TCP server and simultaneously communicate with multiple clients


#1

A PAC R1, used as a TCP server, can use one port to listen. Does the two PC act as clients and communicate with the server at the same time as tcp/ip?


#2

Could you please explain what you are trying to do?

I am not sure I follow your question.

The PAC R1 can listen and transmit on many different TCP and UDP port numbers at the same time.
Just make sure you program each communication handle in your charts.

SoftPAC running on a PC can do the same, listen and transmit on many different TCP and UDP ports at the same time.


#3

If using the R1 as a server with multiple clients communicating to the same R1 TCP port, you can check which client is communicating with you by using the SendCommunicationHandleCommand with “get.src” and “get.srcport” in the Command parameter.


#4

I want the server to use only one port to listen for multiple client and server communications. Instead of multiple ports to listen. In the c# development platform, you can do this by threading. What should I do in Pac control? Could you draw a flow chart for me? For example, a R1 server and 3 PC customer service terminals.
Thank you very much for your help. Thank you


#5

Here is an outline of just one of the many ways you might go about it.

The block names are the commands you would use.


#6

excuse me
1、Do the “listen for incoming”and “accept incoming” statements use the same communication handle?

2、Which communication handle is used for each PC communication?

3、Do each PC use a communication handle, or do they share one?

Thank you


#7
  1. Yes. The same.
  2. The same one.
  3. They share the same one.

Because all three share the same comm handle, you need to use the get.src to know which PC you are talking/listening to.

Please re-read the post in this thread by Philip.


#8

Thank you. I see.
They share the same communication handle.
That is, only one PC can communicate with PAC through this communication handle at the same time. At the end of this PC communication, other PC can communicate with PAC through this communication handle.
Am I correct?


#9

The comm handle will buffer some of the data, so you can work through that in the chart.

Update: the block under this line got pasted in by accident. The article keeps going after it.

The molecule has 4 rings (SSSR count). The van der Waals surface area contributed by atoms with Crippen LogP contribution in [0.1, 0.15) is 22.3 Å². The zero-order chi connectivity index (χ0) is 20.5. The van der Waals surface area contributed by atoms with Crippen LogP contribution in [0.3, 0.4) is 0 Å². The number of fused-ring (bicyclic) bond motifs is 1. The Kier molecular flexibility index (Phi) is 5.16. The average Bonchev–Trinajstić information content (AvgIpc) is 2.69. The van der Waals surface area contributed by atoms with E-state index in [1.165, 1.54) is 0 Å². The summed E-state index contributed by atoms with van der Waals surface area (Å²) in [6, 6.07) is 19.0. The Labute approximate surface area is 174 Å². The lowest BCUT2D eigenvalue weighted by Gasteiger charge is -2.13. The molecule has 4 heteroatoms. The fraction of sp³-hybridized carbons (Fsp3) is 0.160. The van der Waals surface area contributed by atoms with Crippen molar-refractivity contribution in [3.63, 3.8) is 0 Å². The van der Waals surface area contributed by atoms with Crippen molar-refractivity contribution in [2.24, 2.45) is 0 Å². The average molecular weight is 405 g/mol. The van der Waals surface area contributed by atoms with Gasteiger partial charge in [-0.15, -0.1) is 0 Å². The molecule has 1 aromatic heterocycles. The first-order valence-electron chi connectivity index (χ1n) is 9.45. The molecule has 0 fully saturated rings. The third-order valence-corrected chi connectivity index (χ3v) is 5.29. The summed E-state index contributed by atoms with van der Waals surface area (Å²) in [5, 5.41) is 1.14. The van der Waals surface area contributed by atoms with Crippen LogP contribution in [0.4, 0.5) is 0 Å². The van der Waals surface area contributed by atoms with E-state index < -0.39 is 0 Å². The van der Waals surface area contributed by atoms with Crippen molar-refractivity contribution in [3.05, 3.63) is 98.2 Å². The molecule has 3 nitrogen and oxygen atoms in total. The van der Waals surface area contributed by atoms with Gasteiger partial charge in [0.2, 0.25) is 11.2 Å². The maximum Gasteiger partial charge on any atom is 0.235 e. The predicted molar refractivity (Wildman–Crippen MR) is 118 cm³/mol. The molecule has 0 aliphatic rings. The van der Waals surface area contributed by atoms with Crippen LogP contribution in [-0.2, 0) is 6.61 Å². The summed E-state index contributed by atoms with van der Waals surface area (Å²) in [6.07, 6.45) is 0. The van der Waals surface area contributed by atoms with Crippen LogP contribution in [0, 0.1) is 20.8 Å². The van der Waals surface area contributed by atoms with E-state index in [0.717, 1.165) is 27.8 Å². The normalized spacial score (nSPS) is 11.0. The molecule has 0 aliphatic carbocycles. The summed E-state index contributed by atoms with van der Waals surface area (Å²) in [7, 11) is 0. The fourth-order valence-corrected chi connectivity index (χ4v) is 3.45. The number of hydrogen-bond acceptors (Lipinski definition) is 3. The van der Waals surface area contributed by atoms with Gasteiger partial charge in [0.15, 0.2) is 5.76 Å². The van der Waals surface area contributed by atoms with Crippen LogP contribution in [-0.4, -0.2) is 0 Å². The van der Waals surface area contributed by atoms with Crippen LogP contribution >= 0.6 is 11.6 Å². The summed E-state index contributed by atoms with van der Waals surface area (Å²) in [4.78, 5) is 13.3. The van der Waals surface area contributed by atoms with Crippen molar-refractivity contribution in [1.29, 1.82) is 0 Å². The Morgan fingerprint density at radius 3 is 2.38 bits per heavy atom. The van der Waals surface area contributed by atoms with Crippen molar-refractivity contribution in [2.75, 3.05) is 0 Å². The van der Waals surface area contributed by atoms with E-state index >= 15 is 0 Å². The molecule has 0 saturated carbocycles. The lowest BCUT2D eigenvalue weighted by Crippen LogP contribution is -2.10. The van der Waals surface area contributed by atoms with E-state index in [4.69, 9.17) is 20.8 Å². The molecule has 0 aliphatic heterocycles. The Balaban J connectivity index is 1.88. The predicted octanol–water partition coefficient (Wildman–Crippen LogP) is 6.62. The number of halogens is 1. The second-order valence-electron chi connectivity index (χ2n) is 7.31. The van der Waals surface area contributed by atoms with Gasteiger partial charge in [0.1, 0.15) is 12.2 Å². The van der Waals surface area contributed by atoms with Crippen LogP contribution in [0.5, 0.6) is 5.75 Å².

Take a moment to read the command reference manual, it will help you a lot.
Here is what the get.src mentions in the manual;

When accepting incoming connections, it is sometimes necessary to determine the IP address from which the connection originated. To accomplish this you would do the following in OptoScript:

Result = SendCommunicationHandleCommand(chComHandle, “get.src” );

Result would be set to the address of the peer. For instance, if the connection originated from 192.168.1.12, the value of Result, in hex, would be:

0xC0A8010C

(C0 = 192, A8 = 168, 01 = 1, 0C = 12)


#10

Are you trying to maintain some sort of state for the clients that are connecting? If not, then it really doesn’t matter who the connection is coming from, just serve out what was requested - for the Opto controller it doesn’t matter if it is coming from one computer or a hundred different ones. The single comm handle can handle multiple TCP connections at the same time, but you write your strategy as if you are handling a single request at a time (since you are) - the TCP/IP stack in the controller will buffer the other requests so it will appear to your strategy like they are coming in sequentially.

The only time you need to know the source IP and port is if you are maintaining state for your clients. That is a lot more difficult to do (on Opto and c#), but it can be done.


#11

I see. Thank you!
In c#, multithreading is used to implement this functionality
A port in the TCP server only listens continuously. When a connection request is made with a new client, a new thread is created, communicating with the client using a new Socekt ().

In order to complete a connection, the server must issue the accept () function specifying the socket number that was specified in the prior listen () call (passive connection establishment). A new socket is created with the same properties as the initial one. This new socket is connected to the client’s socket, and its number is returned to the server. The initial socket is thereby free for other clients that might want to connect with the server.